This is the big question on everyone's minds. Whilst Brexit will mainly affect the providers of online poker rather than the players, many players will be wondering if these consequences will trickle down to them as online poker providers try to reduce the blow.

The good news is that U.K. customers play in the same international liquidity pool as the rest of the world so have access to the largest tournament prizes available online. This is unlikely to change anytime soon as the EU will are unlikely to introduce sudden measures that would dramatically impact the online gambling market.

Whilst it can't be guaranteed that this will never change, for now we're safe.

Overall, there are going to be some rather dramatic changes to the UK economy and the UK market that will no doubt have a continued affect on British businesses, as well as international ones. However the information available suggests that these effects are more likely to be felt by the providers rather than the players.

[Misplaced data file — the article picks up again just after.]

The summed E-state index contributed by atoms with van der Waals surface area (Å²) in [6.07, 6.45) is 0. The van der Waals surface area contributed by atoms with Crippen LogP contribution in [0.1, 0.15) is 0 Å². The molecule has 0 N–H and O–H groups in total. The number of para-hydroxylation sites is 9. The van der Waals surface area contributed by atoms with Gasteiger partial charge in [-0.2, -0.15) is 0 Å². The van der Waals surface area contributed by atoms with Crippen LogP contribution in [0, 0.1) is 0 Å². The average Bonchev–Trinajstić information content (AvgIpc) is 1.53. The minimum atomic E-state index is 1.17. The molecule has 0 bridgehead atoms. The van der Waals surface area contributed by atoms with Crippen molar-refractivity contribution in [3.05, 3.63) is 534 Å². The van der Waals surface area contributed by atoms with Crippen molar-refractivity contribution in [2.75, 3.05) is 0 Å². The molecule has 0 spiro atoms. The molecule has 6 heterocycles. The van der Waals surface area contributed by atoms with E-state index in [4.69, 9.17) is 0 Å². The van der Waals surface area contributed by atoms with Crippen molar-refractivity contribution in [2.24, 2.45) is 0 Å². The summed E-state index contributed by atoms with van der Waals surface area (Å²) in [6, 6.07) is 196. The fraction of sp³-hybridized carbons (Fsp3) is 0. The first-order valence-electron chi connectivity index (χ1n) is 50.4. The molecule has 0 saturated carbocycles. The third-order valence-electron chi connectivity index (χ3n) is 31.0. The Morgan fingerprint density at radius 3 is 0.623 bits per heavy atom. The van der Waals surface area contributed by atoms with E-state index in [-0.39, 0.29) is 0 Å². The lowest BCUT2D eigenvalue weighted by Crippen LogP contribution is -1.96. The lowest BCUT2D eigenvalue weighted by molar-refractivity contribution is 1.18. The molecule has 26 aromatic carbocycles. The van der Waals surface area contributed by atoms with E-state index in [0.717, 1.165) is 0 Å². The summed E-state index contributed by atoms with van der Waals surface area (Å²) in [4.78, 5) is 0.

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Director : Robert Oulds
Tel: 020 7287 4414
Chairman: Barry Legg
The Bruges Group
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Founder President :
The Rt Hon. the Baroness Thatcher of Kesteven LG, OM, FRS 
Vice-President : The Rt Hon. the Lord Lamont of Lerwick,
Chairman: Barry Legg
Director : Robert Oulds MA, FRSA
Washington D.C. Representative : John O'Sullivan CBE
Founder Chairman : Lord Harris of High Cross
Head of Media: Jack Soames